We need to talk about these digitally altered Florida yearbook pictures because this is an example of dress code policing going horribly wrong.
Let me share a little background on the story. A student from Bartram Trail High School in St. Johns County, Florida, went to the media after noticing her photo in her high school yearbook had been digitally altered. More than 80 photos were digitally altered and not very well, in my opinion, by the yearbook teacher. The reason given is that these student’s tops did not comply with the school’s dress code. These students are upset. These students were not cited for dress code violations on picture day. The school has offered a refund on their yearbooks if the books had not been written in.
On Monday, the Superintendent stated there would be a change in its yearbook editorial process.
“I think one of the key pieces is not leaving it to any single staff member to make those kinds of decisions so that there’s a review process that probably includes either school administrators or other members of the staff, to help make those kinds of decisions, if, in fact, we were going to edit an individual student picture like that,”
Superintendent Tim Forson said.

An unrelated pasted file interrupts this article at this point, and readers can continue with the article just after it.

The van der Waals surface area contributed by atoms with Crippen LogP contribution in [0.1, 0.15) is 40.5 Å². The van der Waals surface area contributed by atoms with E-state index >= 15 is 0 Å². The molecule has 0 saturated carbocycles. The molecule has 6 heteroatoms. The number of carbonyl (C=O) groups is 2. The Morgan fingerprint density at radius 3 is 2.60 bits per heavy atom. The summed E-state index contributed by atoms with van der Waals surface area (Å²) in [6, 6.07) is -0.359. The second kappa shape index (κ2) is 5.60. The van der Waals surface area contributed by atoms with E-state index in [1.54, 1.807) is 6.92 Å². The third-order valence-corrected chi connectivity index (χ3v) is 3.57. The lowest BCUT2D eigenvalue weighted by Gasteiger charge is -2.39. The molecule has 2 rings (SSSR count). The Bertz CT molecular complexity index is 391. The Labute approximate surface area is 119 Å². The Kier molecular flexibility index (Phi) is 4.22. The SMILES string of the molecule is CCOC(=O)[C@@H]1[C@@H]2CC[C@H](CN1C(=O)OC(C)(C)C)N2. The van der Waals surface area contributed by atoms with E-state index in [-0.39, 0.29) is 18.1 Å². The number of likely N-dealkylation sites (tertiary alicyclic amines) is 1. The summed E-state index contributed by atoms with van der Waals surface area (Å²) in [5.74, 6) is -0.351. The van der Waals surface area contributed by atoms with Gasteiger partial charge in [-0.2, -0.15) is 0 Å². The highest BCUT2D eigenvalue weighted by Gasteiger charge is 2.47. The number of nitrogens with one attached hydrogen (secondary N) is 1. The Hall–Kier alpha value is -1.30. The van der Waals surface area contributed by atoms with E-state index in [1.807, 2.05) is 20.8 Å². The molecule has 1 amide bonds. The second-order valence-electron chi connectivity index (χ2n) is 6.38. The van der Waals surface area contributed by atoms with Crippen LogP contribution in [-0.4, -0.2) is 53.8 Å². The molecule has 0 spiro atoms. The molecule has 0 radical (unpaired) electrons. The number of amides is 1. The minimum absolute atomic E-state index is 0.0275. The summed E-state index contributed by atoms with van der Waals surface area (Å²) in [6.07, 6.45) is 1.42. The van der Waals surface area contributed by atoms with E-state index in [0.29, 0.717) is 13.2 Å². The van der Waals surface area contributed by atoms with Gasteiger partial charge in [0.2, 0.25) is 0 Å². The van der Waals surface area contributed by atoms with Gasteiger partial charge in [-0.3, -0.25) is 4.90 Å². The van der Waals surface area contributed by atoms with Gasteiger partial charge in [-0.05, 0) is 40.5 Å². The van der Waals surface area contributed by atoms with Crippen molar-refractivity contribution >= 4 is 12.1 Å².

The district will live-streaming its school board meeting to discuss the yearbook issue, its dress code, and its enforcement.
Do Schools need Dress Codes?
My opinion has evolved on the issue of dress codes. I wrote an article in 2015 called A Case for Dress Codes and another article called Preparing High School Students for Adulthood? with each piece coming to a different conclusion. Dress codes aren’t anything new. Since public schools have become mandatory in the United States, there have been regulations about what students could wear and how they could do their hair. Why are we so bothered in 2021?
The country has become less formal in the last 100 years. We have moved away from dresses and slacks to school to wearing jeans and leggings. Unfortunately, in modern times female students are being cited for more dress code violations because their clothes are seen as “sexual” or “distracting.” Unfortunately, those are the words being used in school dress codes. Roanoke County, Virginia, has the right idea with its dress code. It’s gender-neutral and gets to the point. Schools should have rules against students wearing tops that promote beer, porn, or hate groups. Dress codes should tell a student that they need to wear non-mesh clothes. Schools shouldn’t be telling young women that there is something wrong with them because they are maturing faster than their classmates.